How to stay safe when solo stalking using Trackplot


One of the joys of deer stalking is being out in the woods on your own, enjoying the solitude as the world wakes up or settles down for the night. However, there is a downside. What if you fall and hurt yourself, your truck runs off the road or you just feel very unwell? How do you get help?

BASC has a range of risk assessments to cover all aspects of field sports. For deer stalking in particular, they consider the risks associated with using high seats, doing group culls, landowners’ site-specific assessments and, most importantly, lone stalking.

Stalkers often use the ‘buddy system’. They nominate someone to act as their buddy and give them details of their plans, route and vehicle. The two agree a system of timed checking in and checking out during the stalk, such as sending an “I’m okay” text every 15-30 minutes. If the stalker misses a check, the buddy tries to contact them. If the stalker responds and all is okay, things carry on as usual. If after an hour, the stalker cannot be contacted, the buddy escalates the matter and contacts emergency services if necessary.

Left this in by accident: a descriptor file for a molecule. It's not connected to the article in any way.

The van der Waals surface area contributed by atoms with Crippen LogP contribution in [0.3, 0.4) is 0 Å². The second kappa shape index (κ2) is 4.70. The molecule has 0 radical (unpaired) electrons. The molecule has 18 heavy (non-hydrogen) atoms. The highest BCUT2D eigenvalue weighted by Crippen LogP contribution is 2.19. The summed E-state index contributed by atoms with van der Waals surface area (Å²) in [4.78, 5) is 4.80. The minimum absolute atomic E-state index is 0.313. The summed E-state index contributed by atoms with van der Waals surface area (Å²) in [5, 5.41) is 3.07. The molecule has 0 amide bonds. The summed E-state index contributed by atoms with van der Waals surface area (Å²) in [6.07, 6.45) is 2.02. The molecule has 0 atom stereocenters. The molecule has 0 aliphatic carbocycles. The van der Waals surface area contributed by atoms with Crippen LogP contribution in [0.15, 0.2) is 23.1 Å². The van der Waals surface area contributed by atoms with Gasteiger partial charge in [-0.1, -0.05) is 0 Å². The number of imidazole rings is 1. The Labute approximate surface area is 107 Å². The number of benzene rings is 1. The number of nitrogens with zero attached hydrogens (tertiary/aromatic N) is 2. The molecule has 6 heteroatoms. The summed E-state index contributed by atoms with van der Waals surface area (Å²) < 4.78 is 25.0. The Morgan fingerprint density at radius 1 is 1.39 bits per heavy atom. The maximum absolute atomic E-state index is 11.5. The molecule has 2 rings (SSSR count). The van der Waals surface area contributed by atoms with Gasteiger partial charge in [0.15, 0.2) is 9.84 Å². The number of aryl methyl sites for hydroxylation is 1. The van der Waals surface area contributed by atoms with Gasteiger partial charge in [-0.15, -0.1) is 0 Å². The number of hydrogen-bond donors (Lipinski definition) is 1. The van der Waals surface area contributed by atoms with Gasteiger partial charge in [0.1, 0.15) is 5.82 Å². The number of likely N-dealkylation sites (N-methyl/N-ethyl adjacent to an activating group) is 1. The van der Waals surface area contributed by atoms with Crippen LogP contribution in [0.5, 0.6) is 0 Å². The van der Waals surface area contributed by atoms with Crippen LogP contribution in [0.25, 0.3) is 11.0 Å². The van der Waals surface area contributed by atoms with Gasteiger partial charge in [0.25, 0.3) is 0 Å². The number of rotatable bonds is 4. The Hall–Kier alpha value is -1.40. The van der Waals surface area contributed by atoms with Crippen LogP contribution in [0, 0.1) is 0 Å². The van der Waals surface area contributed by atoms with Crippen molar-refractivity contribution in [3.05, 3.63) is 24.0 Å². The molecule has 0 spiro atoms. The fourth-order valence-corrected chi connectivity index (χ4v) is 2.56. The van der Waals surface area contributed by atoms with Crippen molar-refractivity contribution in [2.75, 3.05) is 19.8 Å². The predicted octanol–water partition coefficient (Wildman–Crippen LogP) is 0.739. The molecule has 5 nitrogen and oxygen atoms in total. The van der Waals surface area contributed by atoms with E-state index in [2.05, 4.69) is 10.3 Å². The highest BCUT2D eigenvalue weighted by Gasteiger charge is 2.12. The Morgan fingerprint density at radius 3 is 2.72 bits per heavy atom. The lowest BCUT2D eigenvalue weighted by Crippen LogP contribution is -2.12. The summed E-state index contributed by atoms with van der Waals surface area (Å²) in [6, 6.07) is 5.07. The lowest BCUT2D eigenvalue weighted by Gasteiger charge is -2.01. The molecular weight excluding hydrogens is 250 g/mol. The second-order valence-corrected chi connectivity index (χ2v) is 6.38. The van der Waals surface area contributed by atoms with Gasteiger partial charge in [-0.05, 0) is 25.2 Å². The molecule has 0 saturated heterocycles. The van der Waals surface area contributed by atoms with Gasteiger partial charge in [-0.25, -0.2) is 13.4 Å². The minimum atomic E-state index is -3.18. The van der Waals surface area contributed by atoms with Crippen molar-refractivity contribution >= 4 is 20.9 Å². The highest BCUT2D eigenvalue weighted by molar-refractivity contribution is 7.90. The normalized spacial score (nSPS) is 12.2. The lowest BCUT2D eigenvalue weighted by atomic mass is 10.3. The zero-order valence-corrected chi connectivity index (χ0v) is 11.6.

Lately, technology has been developed which allows stalkers and other lone workers to be monitored more easily via mobile check-in and GPS tracking. One such system is Trackplot, now in use on the BASC members’ deer stalking scheme on the Isle of Arran. By integrating a GPS unit with a dedicated app and the company’s unique Trackplot portal, the system can track your movements in the forest in real time.

It is a complete lone worker monitoring solution offering a range of communication methods and does not need mobile phone reception to work. This is especially important for people who work in isolated areas with poor or non-existent signals.

The Trackplot portal control and command centre delivers notifications, a check-in and check-out facility, and alerts. Should a lone worker become incapacitated, an automatic escalation procedure raises the alarm. Users can check in and check out using a smartphone, dedicated GPS device, landline, text message, computer, laptop or tablet. If your device has GPS your position can be tracked, too.

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